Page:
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Whence all the music. I again perceive
The soothing influence of the wafted strains,
And settle in soft musings as I tread
The walk still verdant under oaks and elms,
Whose outspread branches overarch the glade.
The roof though moveable through all its length
As the wind sways it, has yet well sufficed,
And intercepting in their silent fall




The frequent flakes, has kept a path for me.
No noise is here, or none that hinders thought.
The redbreast warbles still, but is content
With slender notes and more than half suppress'd.
Pleased with his solitude, and flitting light
From spray to spray, where'er he rests he shakes
From many a twig the pendent drops of ice,
That tinkle in the wither'd leaves below.
Stillness accompanied with sounds so soft
Charms more than silence. Meditation here
May think down hours to moments. Here the heart 85
May give an useful lesson to the head,

And learning wiser grow without his books.
Knowledge and wisdom1, far from being one,

I do not fancy this relative, mendicant, and precarious understanding; for though we could become learned by other men's reading, I am sure a man can never become wise but by his own wisdom.-Cotton's Montaigne, i. 24.

No man is the wiser for his learning, it may administer matter to work in, or objects to work upon; but wit and wisdom are born with man.- -Selden's Table Talk.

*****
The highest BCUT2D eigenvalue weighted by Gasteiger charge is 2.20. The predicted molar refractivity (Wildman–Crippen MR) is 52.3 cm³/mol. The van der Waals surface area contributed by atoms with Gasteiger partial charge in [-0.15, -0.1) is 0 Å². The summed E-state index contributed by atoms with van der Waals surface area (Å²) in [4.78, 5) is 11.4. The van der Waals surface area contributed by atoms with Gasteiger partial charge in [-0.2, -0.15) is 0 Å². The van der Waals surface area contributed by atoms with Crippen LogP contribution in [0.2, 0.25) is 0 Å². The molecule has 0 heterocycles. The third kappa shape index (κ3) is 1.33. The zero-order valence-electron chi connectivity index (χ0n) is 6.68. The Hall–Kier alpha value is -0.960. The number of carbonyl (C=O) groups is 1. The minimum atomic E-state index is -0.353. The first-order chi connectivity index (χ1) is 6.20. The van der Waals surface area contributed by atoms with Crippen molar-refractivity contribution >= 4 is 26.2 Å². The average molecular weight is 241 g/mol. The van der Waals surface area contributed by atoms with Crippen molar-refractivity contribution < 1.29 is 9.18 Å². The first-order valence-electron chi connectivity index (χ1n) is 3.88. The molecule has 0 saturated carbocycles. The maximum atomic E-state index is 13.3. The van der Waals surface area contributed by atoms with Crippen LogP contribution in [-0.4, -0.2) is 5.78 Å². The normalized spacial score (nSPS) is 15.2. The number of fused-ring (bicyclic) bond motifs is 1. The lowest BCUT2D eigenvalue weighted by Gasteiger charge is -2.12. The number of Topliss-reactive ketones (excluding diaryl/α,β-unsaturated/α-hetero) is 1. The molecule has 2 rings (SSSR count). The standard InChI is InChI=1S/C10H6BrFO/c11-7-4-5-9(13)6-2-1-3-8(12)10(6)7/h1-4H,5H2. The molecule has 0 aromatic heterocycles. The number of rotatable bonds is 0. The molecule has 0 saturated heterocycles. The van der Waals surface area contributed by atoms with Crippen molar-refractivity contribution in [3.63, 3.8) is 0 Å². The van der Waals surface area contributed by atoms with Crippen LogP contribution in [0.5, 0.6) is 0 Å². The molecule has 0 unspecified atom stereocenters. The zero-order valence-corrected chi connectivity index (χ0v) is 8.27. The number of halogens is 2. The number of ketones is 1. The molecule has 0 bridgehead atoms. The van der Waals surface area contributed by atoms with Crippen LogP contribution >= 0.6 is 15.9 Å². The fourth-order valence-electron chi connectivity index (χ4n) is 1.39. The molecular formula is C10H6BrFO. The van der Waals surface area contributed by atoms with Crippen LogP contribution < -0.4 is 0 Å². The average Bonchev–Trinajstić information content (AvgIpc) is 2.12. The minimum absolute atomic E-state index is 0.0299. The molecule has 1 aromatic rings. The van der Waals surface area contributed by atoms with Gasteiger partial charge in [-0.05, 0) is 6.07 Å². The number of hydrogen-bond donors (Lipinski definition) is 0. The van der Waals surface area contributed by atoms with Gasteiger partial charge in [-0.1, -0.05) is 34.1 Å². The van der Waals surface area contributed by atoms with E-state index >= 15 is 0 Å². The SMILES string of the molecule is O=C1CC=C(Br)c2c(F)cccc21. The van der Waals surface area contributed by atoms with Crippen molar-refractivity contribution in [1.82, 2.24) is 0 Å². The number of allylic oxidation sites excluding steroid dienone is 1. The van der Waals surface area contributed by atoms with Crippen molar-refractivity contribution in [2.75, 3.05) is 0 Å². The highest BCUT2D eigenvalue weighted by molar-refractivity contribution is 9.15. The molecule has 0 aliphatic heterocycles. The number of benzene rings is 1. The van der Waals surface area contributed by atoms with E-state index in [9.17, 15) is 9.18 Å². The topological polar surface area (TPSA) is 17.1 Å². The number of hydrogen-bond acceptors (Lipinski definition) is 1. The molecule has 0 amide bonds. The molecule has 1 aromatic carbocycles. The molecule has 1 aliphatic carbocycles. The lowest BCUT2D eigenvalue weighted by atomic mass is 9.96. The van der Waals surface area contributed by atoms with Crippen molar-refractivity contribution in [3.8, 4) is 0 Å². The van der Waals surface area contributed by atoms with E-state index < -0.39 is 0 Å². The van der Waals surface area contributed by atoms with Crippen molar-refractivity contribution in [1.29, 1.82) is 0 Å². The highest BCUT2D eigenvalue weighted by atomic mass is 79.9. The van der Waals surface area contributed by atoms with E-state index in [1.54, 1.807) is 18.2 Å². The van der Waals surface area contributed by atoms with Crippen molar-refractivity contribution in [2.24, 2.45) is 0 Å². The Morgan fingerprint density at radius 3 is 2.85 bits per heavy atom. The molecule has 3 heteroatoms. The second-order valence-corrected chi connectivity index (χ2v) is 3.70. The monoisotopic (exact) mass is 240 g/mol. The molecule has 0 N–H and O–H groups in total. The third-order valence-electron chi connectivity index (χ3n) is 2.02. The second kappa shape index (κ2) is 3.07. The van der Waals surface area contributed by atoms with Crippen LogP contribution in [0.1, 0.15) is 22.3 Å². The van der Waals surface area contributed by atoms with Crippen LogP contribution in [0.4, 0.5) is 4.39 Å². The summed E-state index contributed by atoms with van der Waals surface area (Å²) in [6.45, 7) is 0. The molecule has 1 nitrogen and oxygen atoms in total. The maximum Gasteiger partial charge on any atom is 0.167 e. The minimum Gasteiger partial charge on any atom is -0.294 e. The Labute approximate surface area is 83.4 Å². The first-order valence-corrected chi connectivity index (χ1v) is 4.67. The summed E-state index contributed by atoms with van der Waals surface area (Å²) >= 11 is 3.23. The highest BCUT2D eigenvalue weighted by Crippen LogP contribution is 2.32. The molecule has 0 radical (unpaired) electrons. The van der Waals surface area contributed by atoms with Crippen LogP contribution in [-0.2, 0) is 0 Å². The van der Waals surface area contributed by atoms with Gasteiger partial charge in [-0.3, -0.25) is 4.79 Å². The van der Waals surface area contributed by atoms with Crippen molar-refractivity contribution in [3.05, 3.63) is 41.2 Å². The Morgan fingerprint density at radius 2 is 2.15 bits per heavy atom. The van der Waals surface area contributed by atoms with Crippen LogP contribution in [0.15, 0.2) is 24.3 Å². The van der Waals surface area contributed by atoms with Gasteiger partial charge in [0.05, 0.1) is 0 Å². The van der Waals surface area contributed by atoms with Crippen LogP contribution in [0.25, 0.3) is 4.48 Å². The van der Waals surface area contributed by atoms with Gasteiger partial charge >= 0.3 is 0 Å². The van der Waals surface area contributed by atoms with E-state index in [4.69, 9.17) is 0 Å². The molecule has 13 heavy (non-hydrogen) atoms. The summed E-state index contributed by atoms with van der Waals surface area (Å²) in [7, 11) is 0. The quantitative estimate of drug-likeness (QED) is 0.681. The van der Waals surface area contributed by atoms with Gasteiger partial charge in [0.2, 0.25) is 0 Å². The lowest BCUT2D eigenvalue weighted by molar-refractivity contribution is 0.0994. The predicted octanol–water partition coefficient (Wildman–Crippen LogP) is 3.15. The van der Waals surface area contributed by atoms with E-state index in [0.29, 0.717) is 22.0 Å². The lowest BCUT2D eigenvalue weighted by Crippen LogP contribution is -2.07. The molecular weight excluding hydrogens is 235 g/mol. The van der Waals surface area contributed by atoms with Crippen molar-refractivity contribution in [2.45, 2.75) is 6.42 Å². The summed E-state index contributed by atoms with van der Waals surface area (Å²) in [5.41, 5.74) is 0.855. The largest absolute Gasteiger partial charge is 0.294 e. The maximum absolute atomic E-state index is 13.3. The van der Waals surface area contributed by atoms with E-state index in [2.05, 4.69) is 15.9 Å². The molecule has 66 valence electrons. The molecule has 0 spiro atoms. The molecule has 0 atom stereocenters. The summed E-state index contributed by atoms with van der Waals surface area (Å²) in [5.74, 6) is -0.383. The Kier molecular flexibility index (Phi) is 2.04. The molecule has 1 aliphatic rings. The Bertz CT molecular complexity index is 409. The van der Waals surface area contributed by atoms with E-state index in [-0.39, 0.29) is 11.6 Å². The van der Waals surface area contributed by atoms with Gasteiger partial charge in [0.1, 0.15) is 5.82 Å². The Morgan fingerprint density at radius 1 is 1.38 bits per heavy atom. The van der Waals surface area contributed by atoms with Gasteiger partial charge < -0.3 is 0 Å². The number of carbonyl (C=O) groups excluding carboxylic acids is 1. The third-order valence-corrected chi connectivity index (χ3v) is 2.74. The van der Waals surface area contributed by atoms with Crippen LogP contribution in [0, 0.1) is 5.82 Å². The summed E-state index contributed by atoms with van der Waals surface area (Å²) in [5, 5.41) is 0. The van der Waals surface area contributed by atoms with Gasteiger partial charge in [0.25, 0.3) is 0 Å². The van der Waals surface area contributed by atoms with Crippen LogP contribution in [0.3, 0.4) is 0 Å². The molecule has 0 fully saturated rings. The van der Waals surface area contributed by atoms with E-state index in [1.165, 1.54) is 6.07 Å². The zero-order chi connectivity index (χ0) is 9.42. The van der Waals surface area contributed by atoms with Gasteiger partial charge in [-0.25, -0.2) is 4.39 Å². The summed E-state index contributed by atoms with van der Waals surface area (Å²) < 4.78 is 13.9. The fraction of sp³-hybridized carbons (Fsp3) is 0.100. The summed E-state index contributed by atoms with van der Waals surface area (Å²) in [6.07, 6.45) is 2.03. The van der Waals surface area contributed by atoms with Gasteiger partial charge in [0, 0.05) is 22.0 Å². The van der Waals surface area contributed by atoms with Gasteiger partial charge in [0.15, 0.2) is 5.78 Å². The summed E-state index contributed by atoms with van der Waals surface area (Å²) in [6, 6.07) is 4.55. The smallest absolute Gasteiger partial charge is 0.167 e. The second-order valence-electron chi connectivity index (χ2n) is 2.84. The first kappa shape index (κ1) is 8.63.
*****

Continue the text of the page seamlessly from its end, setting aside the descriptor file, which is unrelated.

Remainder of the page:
The curious hand of knowledge doth but pick
Bare simples. Wisdom pounds them for the sick,
Knowledge, when Wisdom is too weak to guide her,
Is like a headstrong horse that throws the rider.

F. Quarles,

Have ofttimes no connection. Knowledge dwells
In heads replete with thoughts of other men,
Wisdom" in minds attentive to their own.
Knowledge, a rude unprofitable mass,



The mere materials with which wisdom builds,
Till smooth'd and squared and fitted to its place,
Does but encumber whom it seems to enrich.
Knowledge is proud that he has learn'd so much;
Wisdom is humble that he knows no more.
Books are not seldom talismans and spells
By which the magic art of shrewder wits
Holds an unthinking multitude enthrall'd.
Some to the fascination of a name 6
Surrender judgement hood-wink'd. Some the style?


Of unmade happiness

The rude material,-Wisdom add to this

Wisdom, the sole artificer of bliss.

Young. Sutire vi.

But knowledge is a food, and needs no less